Learn Biblical Latin by reading the Vulgata

Lesson 3

In this lesson we'll analyse two more verses (John 1,4 and 1,5). The first will be a review of what you already know:
in ipso vita erat et vita erat lux hominum

In order to translate this, you only need to know three new words:

  1. vita - life
  2. lux - light
  3. hominum - of men, of humans. This case that you translate using "of" is called "Genitive", we'll get back to it later.

Can you translate this short phrase now? It's a good indication of whether you memorised the words from the previous lessons…
The phrase means "In him was life and the life was the light of men".

The next verse is a little more challenging:
et lux in tenebris lucet et tenebrae eam non conprehenderunt

New words :

  1. tenebrae - darkness. This word is always plural in Latin, nobody knows why.
  2. lucet - shineth. Note the -t ending, which indicates the 3rd person singular (he / she / it) again.
  3. eam - her. This is the Accusative form of "ea"(she). Singular nouns in the Accusative case usually ends in -m - compare to "deum".
  4. non - not. In Latin, turning a sentence into its opposite is as easy as adding the word "non", whereas in English students have to struggle with "aren't", "isn't", "don't", "didn't", "won't", etc.
  5. conprehenderunt - they comprehended. The English word is quite close to the Latin one here. Also note the -nt ending again, which tells you that the verb is 3rd person plural and has to fit to "they", just like "sunt".

If you now try to translate this sentence, you will get something like "and light shineth in the darkness and the darkness they didn't comprehend her". This doesn't sound as coherent as it should. The reason: two little annoyances.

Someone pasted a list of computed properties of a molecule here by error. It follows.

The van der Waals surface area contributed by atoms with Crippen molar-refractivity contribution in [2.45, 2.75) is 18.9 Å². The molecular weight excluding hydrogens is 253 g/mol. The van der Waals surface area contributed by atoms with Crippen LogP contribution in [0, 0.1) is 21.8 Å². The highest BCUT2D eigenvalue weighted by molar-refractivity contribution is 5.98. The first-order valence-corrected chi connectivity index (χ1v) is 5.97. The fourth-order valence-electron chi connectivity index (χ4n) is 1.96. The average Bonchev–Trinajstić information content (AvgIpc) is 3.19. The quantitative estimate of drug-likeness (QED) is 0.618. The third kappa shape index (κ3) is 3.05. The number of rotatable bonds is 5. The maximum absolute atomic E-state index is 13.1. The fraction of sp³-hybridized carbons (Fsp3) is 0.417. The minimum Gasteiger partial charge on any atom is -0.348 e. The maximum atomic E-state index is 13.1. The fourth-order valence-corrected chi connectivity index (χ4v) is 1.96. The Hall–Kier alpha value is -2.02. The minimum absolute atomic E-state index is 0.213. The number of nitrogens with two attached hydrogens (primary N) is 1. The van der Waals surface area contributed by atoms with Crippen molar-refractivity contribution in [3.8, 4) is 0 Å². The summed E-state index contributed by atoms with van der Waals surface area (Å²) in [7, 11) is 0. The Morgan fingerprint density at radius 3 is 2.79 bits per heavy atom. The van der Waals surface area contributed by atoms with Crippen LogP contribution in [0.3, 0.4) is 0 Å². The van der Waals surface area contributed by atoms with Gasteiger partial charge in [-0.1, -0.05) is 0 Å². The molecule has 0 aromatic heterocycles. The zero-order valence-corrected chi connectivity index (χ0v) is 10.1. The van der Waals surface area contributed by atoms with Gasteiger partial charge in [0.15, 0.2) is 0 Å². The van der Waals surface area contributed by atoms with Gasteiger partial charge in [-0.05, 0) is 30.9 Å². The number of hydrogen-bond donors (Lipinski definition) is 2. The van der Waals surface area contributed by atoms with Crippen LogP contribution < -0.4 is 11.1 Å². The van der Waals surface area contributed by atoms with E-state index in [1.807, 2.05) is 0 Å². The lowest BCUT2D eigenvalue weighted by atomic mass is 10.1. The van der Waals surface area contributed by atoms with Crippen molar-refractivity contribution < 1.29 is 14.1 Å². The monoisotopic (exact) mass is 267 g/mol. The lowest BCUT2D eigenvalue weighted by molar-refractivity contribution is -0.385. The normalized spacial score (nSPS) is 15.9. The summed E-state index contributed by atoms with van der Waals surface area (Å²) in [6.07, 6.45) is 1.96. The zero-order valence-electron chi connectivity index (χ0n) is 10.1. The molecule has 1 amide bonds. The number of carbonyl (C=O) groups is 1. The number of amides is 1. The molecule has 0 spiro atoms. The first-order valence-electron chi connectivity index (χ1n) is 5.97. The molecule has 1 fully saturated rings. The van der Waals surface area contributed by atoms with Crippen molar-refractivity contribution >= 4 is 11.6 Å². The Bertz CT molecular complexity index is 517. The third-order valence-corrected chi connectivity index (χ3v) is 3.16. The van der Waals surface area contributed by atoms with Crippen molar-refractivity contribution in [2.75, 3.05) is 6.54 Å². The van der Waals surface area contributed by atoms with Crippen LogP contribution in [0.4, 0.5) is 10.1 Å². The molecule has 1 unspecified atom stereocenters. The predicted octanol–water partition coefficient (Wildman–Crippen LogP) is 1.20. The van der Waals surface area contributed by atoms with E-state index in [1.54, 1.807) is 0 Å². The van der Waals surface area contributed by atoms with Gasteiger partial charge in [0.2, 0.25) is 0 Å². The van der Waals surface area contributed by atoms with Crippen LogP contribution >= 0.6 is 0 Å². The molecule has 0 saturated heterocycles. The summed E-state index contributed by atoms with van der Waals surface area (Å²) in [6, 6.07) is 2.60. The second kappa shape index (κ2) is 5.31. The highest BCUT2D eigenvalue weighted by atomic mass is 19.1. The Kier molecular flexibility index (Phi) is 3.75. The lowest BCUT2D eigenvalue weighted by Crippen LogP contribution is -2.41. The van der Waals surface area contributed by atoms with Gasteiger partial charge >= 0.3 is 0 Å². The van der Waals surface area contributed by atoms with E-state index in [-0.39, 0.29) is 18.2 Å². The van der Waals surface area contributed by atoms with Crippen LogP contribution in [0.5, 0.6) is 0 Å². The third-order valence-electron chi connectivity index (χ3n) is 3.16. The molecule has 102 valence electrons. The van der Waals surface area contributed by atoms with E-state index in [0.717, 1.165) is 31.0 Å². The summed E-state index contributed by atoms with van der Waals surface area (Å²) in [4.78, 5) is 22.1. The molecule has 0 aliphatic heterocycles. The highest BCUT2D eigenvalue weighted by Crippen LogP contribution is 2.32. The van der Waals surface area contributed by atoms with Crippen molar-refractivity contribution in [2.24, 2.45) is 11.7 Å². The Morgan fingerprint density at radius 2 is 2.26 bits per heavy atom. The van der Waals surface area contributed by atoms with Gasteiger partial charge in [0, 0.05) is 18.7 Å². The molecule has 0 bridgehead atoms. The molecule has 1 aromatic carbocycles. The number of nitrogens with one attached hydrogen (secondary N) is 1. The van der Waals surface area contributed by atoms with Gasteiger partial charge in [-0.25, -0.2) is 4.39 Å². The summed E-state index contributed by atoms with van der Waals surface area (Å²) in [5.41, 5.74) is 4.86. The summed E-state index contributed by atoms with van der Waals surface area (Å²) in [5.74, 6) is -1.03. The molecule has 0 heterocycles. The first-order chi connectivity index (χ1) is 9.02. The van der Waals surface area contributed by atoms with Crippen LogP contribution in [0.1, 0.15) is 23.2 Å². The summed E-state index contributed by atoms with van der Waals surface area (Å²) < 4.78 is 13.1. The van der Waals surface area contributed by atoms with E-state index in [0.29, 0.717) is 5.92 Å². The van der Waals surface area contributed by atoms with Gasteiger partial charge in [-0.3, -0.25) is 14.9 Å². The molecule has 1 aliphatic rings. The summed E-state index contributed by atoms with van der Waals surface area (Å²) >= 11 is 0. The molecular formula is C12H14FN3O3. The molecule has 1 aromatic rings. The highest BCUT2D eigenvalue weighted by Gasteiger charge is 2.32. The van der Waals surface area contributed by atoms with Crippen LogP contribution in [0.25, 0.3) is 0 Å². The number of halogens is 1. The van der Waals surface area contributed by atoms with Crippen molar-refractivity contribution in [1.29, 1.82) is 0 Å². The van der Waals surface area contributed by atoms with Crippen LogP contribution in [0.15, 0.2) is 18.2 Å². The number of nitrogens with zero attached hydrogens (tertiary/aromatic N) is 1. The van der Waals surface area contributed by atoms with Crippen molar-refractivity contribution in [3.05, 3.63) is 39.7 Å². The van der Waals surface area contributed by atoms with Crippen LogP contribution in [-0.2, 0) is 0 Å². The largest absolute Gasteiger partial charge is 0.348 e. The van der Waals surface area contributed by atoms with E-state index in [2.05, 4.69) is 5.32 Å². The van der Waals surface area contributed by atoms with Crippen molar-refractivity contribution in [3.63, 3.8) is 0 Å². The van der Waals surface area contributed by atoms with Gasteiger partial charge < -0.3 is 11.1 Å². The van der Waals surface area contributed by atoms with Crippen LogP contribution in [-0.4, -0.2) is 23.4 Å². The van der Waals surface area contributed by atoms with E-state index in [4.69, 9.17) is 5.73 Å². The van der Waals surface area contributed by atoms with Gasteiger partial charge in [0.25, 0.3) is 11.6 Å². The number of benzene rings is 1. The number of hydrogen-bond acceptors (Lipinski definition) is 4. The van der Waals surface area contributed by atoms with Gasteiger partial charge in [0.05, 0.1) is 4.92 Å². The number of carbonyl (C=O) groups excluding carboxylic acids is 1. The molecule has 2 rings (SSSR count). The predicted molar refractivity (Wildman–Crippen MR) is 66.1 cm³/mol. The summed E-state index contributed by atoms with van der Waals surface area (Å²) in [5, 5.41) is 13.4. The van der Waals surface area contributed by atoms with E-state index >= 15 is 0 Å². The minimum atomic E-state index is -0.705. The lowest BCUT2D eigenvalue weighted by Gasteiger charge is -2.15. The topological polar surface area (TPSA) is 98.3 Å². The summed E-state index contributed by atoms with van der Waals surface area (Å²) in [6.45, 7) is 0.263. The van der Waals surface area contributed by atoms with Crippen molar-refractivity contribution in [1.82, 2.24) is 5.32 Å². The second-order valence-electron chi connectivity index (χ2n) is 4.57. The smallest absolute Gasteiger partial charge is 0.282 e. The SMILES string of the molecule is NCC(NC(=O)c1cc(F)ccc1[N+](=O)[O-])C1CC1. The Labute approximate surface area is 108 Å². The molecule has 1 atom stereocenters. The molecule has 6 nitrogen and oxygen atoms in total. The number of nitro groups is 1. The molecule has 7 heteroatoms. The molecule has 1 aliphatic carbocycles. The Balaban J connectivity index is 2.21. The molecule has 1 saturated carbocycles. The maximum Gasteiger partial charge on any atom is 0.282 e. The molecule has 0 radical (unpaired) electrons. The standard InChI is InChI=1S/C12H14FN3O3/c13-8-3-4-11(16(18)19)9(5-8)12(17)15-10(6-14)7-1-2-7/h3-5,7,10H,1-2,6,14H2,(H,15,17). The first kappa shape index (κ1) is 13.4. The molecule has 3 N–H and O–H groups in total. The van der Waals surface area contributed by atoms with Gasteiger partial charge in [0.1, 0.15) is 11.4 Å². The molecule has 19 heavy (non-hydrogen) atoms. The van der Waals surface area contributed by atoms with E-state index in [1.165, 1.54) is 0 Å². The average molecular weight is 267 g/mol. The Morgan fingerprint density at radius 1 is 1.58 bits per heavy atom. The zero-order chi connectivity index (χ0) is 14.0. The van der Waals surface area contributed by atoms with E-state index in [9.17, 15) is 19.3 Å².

First, "eam"(her) refers to the light. Yes, "lux"(light) was considered female, in a way. In Latin, all nouns have a gender assigned to them. It can be either male, female or neuter. Since the words (like "light") aren't actually male or female, just treated as such by the grammar, we use the terms "masculine" for "male" nouns and "feminine" for "female" nouns. This way, it is possible to say that "pirata"(pirate) is feminine but the pirate isn't female. "Lux"(light) is a feminine noun, "deus"(God) is masculine and "verbum"(word) is neuter. When referring to "lux" in Latin, you have to say "she", even though English is right to say "it". Unfortunately, genders of Latin nouns are pretty much random, same as in other languages that have noun genders, such as French, German, Italian and Spanish.

Second, "tenebrae"(darkness) is always plural, without there being any reason for it, and the verb always has to follow suit: if the subject (the actor) of a sentence is plural, or grammatically appears to be, the verb always has to be plural, too, and you'll see the 3rd person plural (they) instead of the 3rd person singular (it).

Knowing this, you can make a meaningful sentence out of "et lux in tenebris lucet et tenebrae eam non conprehenderunt".

It is: "and light shineth in the darkness and the darkness did not comprehend it".

This is the end of lesson 3.